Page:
William Lorber, Ph.D.
William Lorber, PhD, is an Assistant Professor in the Department of Psychiatry and Behavioral Medicine at the Medical College of Wisconsin and a staff psychologist at the Milwaukee VAMC. He completed his undergraduate education at California State University, Los Angeles, and received his doctorate at the University of Connecticut.
Dr. Lorber’s clinical practice focuses on Veterans with Posttraumatic Stress Disorder at the Milwaukee VAMC. His research interests include the influence of traditional masculine gender socialization on men’s mental health, the role of emotion regulation in psychopathology, the role of emotions in memory, and psychotherapy for Posttraumatic Stress Disorder.
Recent publications include:
Lorber, W. & Garcia, H.A. (in press) Not Supposed to Feel This: Traditional Masculinity
In Psychotherapy With Male Veterans Returning From Afghanistan and Iraq.
Psychotherapy, Theory, Research, Practice, Training.
Garcia, H.A., Finley, E. P., Lorber, W, & Jakupcak, M. (in press) A Preliminary Study of
the Association between Traditional Masculine Behavioral Norms and PTSD
Symptoms in Iraq and Afghanistan Veterans. Psychology of Men & Masculinity.
Nielson, K.A., & Lorber, W. (2009). Enhanced post-learning memory consolidation is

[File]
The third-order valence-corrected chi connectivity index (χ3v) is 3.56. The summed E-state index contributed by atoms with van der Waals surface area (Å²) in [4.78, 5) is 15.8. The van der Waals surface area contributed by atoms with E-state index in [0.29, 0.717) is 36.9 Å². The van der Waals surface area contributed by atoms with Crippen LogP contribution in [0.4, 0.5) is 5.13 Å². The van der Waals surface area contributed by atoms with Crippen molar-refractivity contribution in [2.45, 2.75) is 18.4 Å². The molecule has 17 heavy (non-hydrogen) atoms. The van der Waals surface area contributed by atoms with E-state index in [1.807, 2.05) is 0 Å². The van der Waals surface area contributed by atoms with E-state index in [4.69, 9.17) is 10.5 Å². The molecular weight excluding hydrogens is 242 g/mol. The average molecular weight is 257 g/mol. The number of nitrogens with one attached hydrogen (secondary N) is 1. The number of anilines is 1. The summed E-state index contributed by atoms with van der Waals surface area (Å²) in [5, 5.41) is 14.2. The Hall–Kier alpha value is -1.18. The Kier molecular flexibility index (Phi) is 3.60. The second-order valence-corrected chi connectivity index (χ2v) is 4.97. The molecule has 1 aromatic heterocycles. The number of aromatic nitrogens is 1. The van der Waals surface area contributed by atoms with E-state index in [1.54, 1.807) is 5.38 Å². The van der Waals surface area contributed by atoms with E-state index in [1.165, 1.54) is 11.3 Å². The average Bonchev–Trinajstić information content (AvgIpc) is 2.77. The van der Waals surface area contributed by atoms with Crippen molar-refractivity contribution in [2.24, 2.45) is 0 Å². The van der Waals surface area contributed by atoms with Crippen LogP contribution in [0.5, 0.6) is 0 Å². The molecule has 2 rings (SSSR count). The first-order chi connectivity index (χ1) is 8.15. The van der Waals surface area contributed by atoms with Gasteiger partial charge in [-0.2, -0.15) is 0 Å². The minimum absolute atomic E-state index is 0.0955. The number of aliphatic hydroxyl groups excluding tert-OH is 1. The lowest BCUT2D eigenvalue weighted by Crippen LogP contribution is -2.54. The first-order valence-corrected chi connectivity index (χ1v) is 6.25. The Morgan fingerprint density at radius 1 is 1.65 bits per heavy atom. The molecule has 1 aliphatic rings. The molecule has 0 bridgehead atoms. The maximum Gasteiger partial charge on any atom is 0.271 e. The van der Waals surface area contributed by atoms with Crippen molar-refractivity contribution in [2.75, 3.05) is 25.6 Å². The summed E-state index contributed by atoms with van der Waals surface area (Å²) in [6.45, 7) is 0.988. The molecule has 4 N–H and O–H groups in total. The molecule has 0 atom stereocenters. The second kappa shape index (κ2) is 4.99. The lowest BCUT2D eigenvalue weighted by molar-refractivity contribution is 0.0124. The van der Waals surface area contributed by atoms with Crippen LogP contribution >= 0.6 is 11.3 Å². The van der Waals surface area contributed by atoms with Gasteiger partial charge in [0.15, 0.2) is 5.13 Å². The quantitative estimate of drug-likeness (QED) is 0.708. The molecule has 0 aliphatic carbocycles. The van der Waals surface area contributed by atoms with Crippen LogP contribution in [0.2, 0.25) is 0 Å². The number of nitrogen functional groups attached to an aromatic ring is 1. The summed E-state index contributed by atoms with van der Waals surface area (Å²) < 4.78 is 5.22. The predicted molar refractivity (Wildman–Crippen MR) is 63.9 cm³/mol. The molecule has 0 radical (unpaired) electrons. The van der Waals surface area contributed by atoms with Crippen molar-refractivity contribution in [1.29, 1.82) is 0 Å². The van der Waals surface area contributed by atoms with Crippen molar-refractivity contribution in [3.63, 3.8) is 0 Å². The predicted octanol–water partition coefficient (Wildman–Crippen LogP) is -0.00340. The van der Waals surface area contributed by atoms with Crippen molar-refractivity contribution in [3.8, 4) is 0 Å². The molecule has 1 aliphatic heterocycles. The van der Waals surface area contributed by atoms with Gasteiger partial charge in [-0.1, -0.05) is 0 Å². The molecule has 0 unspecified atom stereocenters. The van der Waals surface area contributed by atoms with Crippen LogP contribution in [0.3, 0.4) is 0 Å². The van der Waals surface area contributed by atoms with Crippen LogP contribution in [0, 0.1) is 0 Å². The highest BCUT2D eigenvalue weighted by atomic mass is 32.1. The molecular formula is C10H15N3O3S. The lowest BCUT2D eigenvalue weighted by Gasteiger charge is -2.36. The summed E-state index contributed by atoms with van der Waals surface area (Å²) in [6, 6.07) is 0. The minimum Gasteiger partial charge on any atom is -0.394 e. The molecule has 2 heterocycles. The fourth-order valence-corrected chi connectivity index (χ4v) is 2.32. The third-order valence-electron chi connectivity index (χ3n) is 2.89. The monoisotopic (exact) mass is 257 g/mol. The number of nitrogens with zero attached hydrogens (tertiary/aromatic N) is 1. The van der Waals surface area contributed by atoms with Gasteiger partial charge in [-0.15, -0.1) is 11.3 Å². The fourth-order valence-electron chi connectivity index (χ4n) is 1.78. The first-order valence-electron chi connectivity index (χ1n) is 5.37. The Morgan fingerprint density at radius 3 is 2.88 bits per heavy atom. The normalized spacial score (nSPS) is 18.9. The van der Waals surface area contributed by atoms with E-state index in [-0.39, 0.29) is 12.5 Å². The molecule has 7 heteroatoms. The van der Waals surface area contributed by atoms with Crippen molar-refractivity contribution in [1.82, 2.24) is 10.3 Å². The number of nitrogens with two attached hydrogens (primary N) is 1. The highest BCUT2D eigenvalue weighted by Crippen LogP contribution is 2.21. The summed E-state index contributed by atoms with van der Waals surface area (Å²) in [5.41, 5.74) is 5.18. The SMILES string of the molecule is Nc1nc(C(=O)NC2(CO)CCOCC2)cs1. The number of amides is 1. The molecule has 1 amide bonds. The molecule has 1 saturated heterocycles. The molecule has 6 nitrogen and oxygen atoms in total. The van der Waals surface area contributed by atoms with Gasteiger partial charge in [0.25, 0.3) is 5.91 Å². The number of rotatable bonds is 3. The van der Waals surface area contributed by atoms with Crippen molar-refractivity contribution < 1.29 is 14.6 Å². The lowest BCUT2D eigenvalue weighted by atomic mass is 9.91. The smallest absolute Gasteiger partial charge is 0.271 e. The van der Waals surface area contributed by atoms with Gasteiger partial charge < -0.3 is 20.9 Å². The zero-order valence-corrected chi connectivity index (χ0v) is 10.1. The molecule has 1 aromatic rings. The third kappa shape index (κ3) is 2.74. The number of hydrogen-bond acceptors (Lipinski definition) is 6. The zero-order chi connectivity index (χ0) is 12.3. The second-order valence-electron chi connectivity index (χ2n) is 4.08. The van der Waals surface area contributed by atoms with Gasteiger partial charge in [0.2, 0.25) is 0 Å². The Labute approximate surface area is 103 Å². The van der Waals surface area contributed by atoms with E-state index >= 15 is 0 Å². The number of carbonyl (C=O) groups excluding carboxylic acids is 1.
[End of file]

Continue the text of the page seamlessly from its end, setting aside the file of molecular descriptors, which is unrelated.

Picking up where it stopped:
influenced by arousal predisposition and emotion regulation but not by stimulus
valence or arousal. Neurobiology of Learning and Memory, 92, 70-79.
Ponce, A. N., Lorber, W., Paul, J. J., Esterlis, I., Barzvi, A., Allen, G. J., et al. (2008).
Comparisons of varying dosages of relaxation in a corporate setting: Effects on
stress reduction. International Journal of Stress Management, 15, 396-407.
Lorber, W., Mazzoni, G., & Kirsch, I. (2007). Illness by suggestion: Expectancy,
modeling, and gender in the production of psychosomatic symptoms. Annals of
Behavioral Medicine, 33(1), 112–116.
Lorber, W., Morgan, D.Y., Eisen, M.L., Barak, T., Perez, C. & Crosbie-Burnett, M. (2007). Patterns of cohesion in the families of offspring of addicted parents: Examining a non-clinical sample of college students. Psychological Reports, 101, 881-895.